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Psychology Senior Sasha Flowers Earns Rapoport-King Scholarship for Yoga Experiment

Fri, January 19, 2018
Psychology Senior Sasha Flowers Earns Rapoport-King Scholarship for Yoga Experiment
Sasha Flowers

If the start of the new semester is stressing you out, you might want to consult Sasha Flowers and her innovative new research to chill out.

Flowers is a senior Liberal Arts Honors psychology major from Fort Worth, Texas, and for the last four years she has crafted an impressive resume with her passion for psychology.

“I always used to have friends come to me for advice and noticed that I’m pretty good at guiding people, and then I thought about becoming a therapist,” Flowers said. “Psychology is a great place to start because it is involved in pretty much any career that I’d ever want to pursue. I decided to stick with it when I took a class called ‘Intro to Clinical Psych’ and I realized that’s what I wanted to do with my life… I want my own private practice.”

Professor Bradbury’s class set her sights on a concrete career path, and now her main interest within psychology deals with anxiety and mood disorders. Nowadays, you can most likely find her in the Anxiety and Health Behaviors lab researching an innovative new method to combat test anxiety – yoga.

Flowers explains that there has been an abundance of recent research in the field that shows yoga is a possible relief for test anxiety, but she’s aiming to improve upon the current research in the hope of implementing the results in the UT community.

“There have been a lot of studies that show that yoga relieves symptoms of anxiety, but they typically use yoga over the course of several weeks or months. I’m trying to make a very brief intervention of just 15 minutes and see if that yields any results. There was one study that yielded results after only five minutes, but they used fifth graders…,” Flowers explains.

Right, as if fifth graders have any test anxiety.

Flowers also casts doubt on UT’s standard methods of relieving anxiety, making her research all the more important.

UT currently offers students information about anxiety in the form of books or pamphlets in the hopes that understanding the reasoning and psychology behind their anxiety will relieve symptoms and guide them to practices that may help, a process known as “psychoeducation.”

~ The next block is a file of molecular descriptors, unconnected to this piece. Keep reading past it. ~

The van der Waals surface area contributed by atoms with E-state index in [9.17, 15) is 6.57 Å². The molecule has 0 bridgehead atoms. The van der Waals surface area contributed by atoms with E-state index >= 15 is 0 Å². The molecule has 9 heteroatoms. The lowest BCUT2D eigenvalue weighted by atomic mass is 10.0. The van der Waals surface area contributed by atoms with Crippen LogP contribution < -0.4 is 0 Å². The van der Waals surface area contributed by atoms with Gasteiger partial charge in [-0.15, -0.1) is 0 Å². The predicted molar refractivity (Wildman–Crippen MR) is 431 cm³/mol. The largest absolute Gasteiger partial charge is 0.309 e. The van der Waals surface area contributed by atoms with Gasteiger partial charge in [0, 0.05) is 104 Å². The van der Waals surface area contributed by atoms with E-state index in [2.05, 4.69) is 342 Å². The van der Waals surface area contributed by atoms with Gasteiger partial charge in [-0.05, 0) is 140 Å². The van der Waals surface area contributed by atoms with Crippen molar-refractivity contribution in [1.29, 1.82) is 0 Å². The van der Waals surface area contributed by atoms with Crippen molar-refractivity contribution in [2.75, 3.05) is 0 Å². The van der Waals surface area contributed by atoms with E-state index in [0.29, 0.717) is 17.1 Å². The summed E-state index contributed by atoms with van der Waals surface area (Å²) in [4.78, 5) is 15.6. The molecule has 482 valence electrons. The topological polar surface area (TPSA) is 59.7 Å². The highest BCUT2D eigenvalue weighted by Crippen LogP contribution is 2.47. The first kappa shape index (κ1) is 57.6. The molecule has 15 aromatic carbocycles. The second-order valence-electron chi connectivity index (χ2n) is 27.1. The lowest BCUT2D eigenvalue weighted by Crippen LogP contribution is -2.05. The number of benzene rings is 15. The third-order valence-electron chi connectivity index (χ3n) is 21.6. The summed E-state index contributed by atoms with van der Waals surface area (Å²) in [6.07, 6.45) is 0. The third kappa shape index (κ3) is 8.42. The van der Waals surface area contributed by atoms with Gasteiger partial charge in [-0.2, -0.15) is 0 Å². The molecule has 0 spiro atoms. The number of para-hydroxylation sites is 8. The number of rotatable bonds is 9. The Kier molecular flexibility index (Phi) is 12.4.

“Psychoeducation is literally just a document that explains certain disorders. It is effective for some people, but there are some students where it is not that effective,” Flowers explains. “Just reading about something isn’t going to make a difference, they want some further guidance.”

Flowers aims to find that guidance through her experimentation with yoga therapy. Starting in January, she will begin work in the Anxiety and Health Behaviors Lab alongside Dr. Smith to bring in human participants to measure the effects of yoga on symptoms of anxiety, part of an experiment for which she was recently awarded the Rapoport-King Scholarship.

The methods of the experiment are relatively straightforward. She plans to give participants a challenging test, measure their anxiety, and then split them into two groups – one receiving the standard psychoeducation, and the other doing a 15-minute yoga routine. Then, they will take another test and measure for changes in their anxiety.

“If either of these treatments proves to be significantly effective, I want students to know that it is readily available,” she says. “I’m a little biased because I do yoga and I personally know the benefits of it, but I’m not trying to force anything. The goal is to shed some light on effective methods for reducing symptoms.”